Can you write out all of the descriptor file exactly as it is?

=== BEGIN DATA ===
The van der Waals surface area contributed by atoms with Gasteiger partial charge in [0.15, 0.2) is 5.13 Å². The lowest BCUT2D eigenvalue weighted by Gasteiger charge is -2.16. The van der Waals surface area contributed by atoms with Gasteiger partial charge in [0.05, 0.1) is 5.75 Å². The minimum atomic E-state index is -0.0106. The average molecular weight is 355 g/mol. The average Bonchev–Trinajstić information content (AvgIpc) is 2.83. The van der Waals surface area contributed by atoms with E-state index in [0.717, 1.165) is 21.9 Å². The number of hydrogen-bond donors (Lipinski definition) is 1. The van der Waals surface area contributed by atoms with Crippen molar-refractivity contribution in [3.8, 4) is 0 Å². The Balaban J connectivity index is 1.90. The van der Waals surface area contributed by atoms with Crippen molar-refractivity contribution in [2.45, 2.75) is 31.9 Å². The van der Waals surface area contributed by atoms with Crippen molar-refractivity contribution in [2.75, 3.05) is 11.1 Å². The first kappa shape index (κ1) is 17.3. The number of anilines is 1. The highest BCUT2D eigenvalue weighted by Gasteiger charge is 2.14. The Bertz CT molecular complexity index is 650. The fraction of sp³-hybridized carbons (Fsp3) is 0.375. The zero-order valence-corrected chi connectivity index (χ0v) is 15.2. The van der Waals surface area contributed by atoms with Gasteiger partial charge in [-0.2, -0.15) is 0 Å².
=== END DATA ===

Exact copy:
The van der Waals surface area contributed by atoms with Gasteiger partial charge in [0.15, 0.2) is 5.13 Å². The lowest BCUT2D eigenvalue weighted by Gasteiger charge is -2.16. The van der Waals surface area contributed by atoms with Gasteiger partial charge in [0.05, 0.1) is 5.75 Å². The minimum atomic E-state index is -0.0106. The average molecular weight is 355 g/mol. The average Bonchev–Trinajstić information content (AvgIpc) is 2.83. The van der Waals surface area contributed by atoms with E-state index in [0.717, 1.165) is 21.9 Å². The number of hydrogen-bond donors (Lipinski definition) is 1. The van der Waals surface area contributed by atoms with Crippen molar-refractivity contribution in [3.8, 4) is 0 Å². The Balaban J connectivity index is 1.90. The van der Waals surface area contributed by atoms with Crippen molar-refractivity contribution in [2.45, 2.75) is 31.9 Å². The van der Waals surface area contributed by atoms with Crippen molar-refractivity contribution in [2.75, 3.05) is 11.1 Å². The first kappa shape index (κ1) is 17.3. The number of anilines is 1. The highest BCUT2D eigenvalue weighted by Gasteiger charge is 2.14. The Bertz CT molecular complexity index is 650. The fraction of sp³-hybridized carbons (Fsp3) is 0.375. The zero-order valence-corrected chi connectivity index (χ0v) is 15.2. The van der Waals surface area contributed by atoms with Gasteiger partial charge in [-0.2, -0.15) is 0 Å².